On 22 July, the International Court of Justice issued its judgment on Myanmar’s four preliminary objections to the Gambia’s genocide case against Myanmar, rejecting them all. This means that the case will now proceed to the merits phase on the substance of the case: whether the Myanmar State has committed genocide against the Rohingya people. Until the case reaches its conclusion, the Myanmar State must continue to submit reports to the Court every six months on its compliance with the Court’s order to ‘take all measures within its power’ to protect the Rohingya from further harm.
Over the past six months, armed conflict has significantly escalated in Rakhine State; a microcosm of the rest of the country. By the end of September, more than 17,400 people had been newly displaced since August as a result of armed clashes between the Arakan Army and the Myanmar military in Rakhine State and Paletwa township in southern Chin State. The Myanmar military has committed atrocity crimes against the Rakhine, Rohingya and other ethnic minority communities in the region in brutal fashion.
However, what is unique about the situation in Rakhine State is the applicability of the ICJ’s provisional measures order. The purpose of the order is to protect the Rohingya, a group described by the Court as ‘extremely vulnerable’.
Rohingya communities continue to be caught in the middle of the power struggle between the Arakan Army and the Myanmar military, particularly in Maungdaw, Buthidaung and Kyauktaw townships. As set out in this briefing, Rohingya have been killed, seriously injured, and displaced by the fighting. Rohingya homes and mosques have been damaged and destroyed.
There have been fierce clashes waged around the area of Gudar Pyin village tract in Buthidaung township, where the Myanmar military carried out several massacres during the 2016-2017 clearance operations. Four Rohingya IDPs and one Rakhine were injured in an attack by a Myanmar military-operated combat drone while they were seeking shelter in a Rohingya village.
In a different area of Buthidaung township, the junta shelled a Rakhine village, destroying many homes and forcing the villagers to flee. Rohingya in a nearby village were caught up in the fighting. Artillery shells landed in the area, killing a 7-year-old Rohingya boy. Soldiers entered the village and attacked Rohingya as they were fleeing, stabbing at least one man in the head and arm, in conduct reminiscent of the 2016-2017 clearance operations.
BROUK has also received reports that seven Rohingya, including women and children, were killed en masse in July when Border Guard Police opened fire on their small boat as it attempted to enter the Maungdaw township area from Bangladesh. Survivors were reportedly taken into military custody.
The escalating hostilities have already impacted vulnerable Rohingya IDPs confined to camps for the past decade. In early November, an historic mosque in Nidin ‘closed’ camp in Kyauktaw township was destroyed in shelling by the Myanmar military. 25,000 Rohingya IDPs in camps in Pauktaw township are becoming harder to reach with humanitarian assistance due to tight security at checkpoints, while Taung Paw camp in Myebon is currently completely cut off from humanitarian assistance.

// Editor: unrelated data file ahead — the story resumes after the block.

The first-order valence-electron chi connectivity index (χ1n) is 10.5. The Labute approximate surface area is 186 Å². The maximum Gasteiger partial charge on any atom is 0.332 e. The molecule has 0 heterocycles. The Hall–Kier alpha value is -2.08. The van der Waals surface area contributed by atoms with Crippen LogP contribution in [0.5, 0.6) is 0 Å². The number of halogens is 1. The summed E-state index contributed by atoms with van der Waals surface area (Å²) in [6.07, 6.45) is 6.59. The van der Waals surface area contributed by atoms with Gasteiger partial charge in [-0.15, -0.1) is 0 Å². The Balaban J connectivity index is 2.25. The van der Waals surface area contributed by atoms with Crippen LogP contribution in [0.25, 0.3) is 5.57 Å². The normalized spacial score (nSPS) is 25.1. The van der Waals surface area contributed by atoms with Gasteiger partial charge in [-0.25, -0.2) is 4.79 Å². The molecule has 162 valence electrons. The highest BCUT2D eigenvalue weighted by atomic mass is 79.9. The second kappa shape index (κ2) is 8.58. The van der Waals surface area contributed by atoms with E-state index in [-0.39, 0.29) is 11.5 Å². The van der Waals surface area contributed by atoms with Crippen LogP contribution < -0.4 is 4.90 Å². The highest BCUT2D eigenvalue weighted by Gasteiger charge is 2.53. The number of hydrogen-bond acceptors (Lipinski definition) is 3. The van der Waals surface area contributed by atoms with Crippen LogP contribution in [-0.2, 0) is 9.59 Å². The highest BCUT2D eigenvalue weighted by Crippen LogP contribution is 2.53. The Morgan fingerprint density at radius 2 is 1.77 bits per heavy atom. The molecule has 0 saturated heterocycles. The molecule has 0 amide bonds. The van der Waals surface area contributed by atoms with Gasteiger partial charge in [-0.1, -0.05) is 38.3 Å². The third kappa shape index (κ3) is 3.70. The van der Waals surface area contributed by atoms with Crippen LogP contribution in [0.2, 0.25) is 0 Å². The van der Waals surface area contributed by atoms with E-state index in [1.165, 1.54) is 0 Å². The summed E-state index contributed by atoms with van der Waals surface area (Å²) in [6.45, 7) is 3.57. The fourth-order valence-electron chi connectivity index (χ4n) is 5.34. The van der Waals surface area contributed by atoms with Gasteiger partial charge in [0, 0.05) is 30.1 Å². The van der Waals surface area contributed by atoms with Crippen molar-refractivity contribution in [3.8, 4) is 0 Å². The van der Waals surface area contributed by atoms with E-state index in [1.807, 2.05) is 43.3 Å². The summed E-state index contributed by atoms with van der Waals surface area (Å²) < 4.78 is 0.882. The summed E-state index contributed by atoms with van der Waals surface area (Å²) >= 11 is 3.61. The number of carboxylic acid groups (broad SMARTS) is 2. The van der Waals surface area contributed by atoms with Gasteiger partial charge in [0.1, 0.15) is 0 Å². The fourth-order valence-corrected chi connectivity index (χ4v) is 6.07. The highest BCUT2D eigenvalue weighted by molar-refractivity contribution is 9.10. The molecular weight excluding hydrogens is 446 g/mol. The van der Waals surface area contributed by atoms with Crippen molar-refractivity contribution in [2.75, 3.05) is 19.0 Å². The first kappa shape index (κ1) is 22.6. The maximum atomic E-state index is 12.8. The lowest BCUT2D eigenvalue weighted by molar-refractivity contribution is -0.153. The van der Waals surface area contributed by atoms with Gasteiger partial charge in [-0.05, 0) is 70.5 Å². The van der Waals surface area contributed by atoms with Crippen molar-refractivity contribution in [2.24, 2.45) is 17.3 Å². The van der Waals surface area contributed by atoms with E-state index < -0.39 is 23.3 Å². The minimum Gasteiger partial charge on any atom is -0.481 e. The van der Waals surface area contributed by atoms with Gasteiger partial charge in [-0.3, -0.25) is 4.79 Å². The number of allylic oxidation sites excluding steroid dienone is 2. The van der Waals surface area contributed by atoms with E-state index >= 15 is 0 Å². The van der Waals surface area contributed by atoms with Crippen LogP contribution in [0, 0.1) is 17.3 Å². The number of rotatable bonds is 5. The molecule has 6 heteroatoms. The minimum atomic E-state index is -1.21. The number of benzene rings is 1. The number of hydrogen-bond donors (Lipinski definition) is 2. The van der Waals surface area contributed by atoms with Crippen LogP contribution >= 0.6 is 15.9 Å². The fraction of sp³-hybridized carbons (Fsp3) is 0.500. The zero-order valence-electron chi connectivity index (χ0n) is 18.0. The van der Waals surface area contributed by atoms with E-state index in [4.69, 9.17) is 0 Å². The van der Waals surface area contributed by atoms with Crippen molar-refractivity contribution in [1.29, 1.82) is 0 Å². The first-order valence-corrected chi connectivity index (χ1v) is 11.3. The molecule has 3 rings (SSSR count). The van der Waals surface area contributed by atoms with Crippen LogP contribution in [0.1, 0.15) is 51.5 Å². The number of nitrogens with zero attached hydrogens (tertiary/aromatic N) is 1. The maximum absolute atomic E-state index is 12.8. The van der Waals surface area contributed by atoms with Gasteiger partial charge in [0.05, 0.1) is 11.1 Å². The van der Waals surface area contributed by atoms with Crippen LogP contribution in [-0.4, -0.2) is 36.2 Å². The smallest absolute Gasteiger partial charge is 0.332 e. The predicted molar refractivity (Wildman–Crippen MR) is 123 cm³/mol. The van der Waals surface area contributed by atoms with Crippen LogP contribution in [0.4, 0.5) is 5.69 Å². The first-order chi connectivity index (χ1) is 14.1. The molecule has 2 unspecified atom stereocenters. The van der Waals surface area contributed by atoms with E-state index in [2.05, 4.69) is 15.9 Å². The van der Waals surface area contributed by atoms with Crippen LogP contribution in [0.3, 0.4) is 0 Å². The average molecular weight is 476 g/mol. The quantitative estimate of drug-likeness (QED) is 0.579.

The junta continues to exacerbate the circumstances that have contributed to the ‘slow death’ of the Rohingya group in Rakhine State. The regime denies Rohingya their basic rights through a complex set of restrictions on their movement, access to healthcare and humanitarian aid. It also persists with its routine practices of forced labour and extortion, which undermine livelihoods and impoverish the Rohingya group. The indefinite detention of around 138,000 Rohingya in camps under deplorable conditions for more than a decade has resulted in the preventable deaths of at least 42 young children and 10 women since the provisional measures were ordered. Moreover, the regime continues to criminalise Rohingya who try to flee these appalling conditions of life inflicted on them. At least 800 Rohingya have been arrested and detained over the reporting period, while dozens have lost their lives at sea.
The evidence documented by BROUK and presented in this latest briefer (together with five previous briefings) demonstrates that the Myanmar military’s conduct continues to cause irreparable harm to the Rohingya group. All the evidence points to the ongoing commission of the genocidal act of killings including at least one mass killing in the past six months – as well as causing serious bodily or mental harm to members of the group, and deliberately inflicting on the group conditions of life calculated to bring about its physical destruction in whole or in part. The junta continues to defy the provisional measures order and it must be held accountable.
BROUK is gravely concerned about the rapidly deteriorating, extremely volatile situation in Rakhine State. There is a terrible risk that Rohingya will once again experience the unthinkable: a repeat of the mass killings and other atrocities that characterised the ‘clearance operations’ of 2016-2017, driving hundreds of thousands of Rohingya out of their homeland.
The international community must find ways to leverage the provisional measures order, including by making concerted efforts to secure public hearings at the UN Security Council on the junta’s compliance with the order and coordinating follow-up actions.
Decisive, urgent action is needed now to prevent the unthinkable.
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